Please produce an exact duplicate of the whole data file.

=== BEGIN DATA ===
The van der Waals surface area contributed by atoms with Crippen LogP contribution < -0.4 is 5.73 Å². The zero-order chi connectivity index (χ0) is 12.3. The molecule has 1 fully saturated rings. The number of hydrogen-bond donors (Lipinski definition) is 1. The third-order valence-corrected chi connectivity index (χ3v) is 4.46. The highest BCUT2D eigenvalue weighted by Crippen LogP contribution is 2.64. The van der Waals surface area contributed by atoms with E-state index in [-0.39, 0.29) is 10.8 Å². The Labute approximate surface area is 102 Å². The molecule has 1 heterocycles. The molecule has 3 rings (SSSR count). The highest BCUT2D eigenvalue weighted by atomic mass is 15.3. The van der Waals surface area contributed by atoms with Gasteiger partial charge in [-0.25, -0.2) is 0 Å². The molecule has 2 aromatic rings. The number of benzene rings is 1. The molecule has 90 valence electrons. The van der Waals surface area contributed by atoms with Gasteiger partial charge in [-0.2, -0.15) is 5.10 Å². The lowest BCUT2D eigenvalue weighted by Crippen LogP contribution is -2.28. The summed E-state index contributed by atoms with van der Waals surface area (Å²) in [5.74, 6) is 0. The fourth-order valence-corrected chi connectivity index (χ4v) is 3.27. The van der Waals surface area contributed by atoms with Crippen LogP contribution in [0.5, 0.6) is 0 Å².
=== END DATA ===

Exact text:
The van der Waals surface area contributed by atoms with Crippen LogP contribution < -0.4 is 5.73 Å². The zero-order chi connectivity index (χ0) is 12.3. The molecule has 1 fully saturated rings. The number of hydrogen-bond donors (Lipinski definition) is 1. The third-order valence-corrected chi connectivity index (χ3v) is 4.46. The highest BCUT2D eigenvalue weighted by Crippen LogP contribution is 2.64. The van der Waals surface area contributed by atoms with E-state index in [-0.39, 0.29) is 10.8 Å². The Labute approximate surface area is 102 Å². The molecule has 1 heterocycles. The molecule has 3 rings (SSSR count). The highest BCUT2D eigenvalue weighted by atomic mass is 15.3. The van der Waals surface area contributed by atoms with Gasteiger partial charge in [-0.25, -0.2) is 0 Å². The molecule has 2 aromatic rings. The number of benzene rings is 1. The molecule has 90 valence electrons. The van der Waals surface area contributed by atoms with Gasteiger partial charge in [-0.2, -0.15) is 5.10 Å². The lowest BCUT2D eigenvalue weighted by Crippen LogP contribution is -2.28. The summed E-state index contributed by atoms with van der Waals surface area (Å²) in [5.74, 6) is 0. The fourth-order valence-corrected chi connectivity index (χ4v) is 3.27. The van der Waals surface area contributed by atoms with Crippen LogP contribution in [0.5, 0.6) is 0 Å².